Kagurazaka’s rich history as an Edo-era hanamachi (entertainment district) is best seen along its cobblestone yokocho (alleyways), where centuries-old geisha houses and modern establishments rub shoulders. The neighborhood is a picture-perfect example of old-meets-new Tokyo, but with a surprising infusion of French essence. Kagurazaka, an expat stronghold since the seventies, is home to a wealth of trendy cafes and boutiques, but is best known for its popular European restaurants and wine bars. Also hidden in plain sight are Bishamonten Zenkokuji, a 16th century Nichiren Buddhist temple, and the recently restored Akagi Shinto Shrine, which are both worth a visit.
SHOP: Mitsukoshi Ginza Food Hall
Founded in the Edo period as a kimono outfitter, Mitsukoshi has evolved into Tokyo’s premier upscale department store with two outposts in Ginza and Ebisu, and its legendary flagship in Nihonbashi. The company has carried forward an affinity for luxury fashion with top-tier international brands, but its restaurants, terrace cafes, and depachika (basement food halls) are another attraction, serving everything from premium coffee to savory bento boxes and seasonal desserts. Be sure to check hours before you go.
STAY: Onsen Ryokan Yuen Shinjuku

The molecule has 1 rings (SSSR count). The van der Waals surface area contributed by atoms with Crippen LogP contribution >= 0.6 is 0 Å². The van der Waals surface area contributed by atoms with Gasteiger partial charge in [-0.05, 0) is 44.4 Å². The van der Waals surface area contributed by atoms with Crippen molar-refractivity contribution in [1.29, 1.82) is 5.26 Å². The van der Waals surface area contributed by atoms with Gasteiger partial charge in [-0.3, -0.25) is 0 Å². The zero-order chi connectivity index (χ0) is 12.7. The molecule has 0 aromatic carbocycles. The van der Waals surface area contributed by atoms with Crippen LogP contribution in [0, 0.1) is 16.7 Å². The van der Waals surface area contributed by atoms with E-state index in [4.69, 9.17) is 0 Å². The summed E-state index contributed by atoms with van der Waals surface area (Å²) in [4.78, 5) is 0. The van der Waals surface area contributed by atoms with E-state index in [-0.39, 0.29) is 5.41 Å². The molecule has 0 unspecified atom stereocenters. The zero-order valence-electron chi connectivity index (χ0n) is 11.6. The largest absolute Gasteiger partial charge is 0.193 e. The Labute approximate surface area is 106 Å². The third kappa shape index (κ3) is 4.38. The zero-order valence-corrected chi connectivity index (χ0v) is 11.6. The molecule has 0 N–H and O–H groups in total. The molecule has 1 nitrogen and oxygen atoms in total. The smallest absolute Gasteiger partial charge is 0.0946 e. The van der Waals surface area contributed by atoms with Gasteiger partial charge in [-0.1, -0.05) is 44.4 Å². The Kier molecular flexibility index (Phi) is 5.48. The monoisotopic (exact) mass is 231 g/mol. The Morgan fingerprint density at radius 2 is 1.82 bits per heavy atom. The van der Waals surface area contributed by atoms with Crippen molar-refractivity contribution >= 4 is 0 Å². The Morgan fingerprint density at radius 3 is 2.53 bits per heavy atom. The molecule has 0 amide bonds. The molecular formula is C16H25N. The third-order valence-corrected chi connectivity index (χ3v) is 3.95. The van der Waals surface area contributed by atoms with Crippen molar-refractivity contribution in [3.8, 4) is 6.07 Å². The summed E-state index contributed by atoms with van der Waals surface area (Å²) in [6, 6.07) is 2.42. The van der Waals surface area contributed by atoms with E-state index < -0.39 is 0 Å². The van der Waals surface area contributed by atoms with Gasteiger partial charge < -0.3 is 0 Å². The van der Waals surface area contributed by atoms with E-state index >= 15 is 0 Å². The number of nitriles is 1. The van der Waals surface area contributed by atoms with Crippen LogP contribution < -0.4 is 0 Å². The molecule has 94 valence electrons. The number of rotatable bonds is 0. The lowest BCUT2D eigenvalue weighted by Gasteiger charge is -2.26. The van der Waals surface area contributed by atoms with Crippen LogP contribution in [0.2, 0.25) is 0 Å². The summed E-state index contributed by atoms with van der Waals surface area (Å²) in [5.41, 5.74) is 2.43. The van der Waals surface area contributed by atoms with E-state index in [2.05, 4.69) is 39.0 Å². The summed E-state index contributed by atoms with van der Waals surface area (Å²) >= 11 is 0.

Look to this newly opened hotel for a contemporary interpretation of a ryokan, the quintessential Japanese inn. Onsen Ryokan Yuen Shinjuku has adapted the concept of a rural hot spring retreat as an unassuming 18-story high-rise in the beating heart of Tokyo. The buzz of Shinjuku’s crowded streets dissipates upon entry to the property’s heavenly lobby and 193 rooms, which boast tatami-mat flooring, shoji screens, and earthy decorative accents. Head to the roof to soak under the stars in the communal onsen, filled with mineral geothermal water shipped from the nearby region of Hakone. Guests can enjoy their daily breakfast—as well as optional lunch and dinner—in the sleek Kakatojo restaurant, where traditional dishes are served in stacked ceramic boxes. Overall you can expect omotenashi, the satisfying guests’ needs in an anticipatory fashion, to be alive and well in this refreshing oasis of calm. . Extra-stringent measures are in place to ensure cleanliness and safety; restaurant hours may be limited.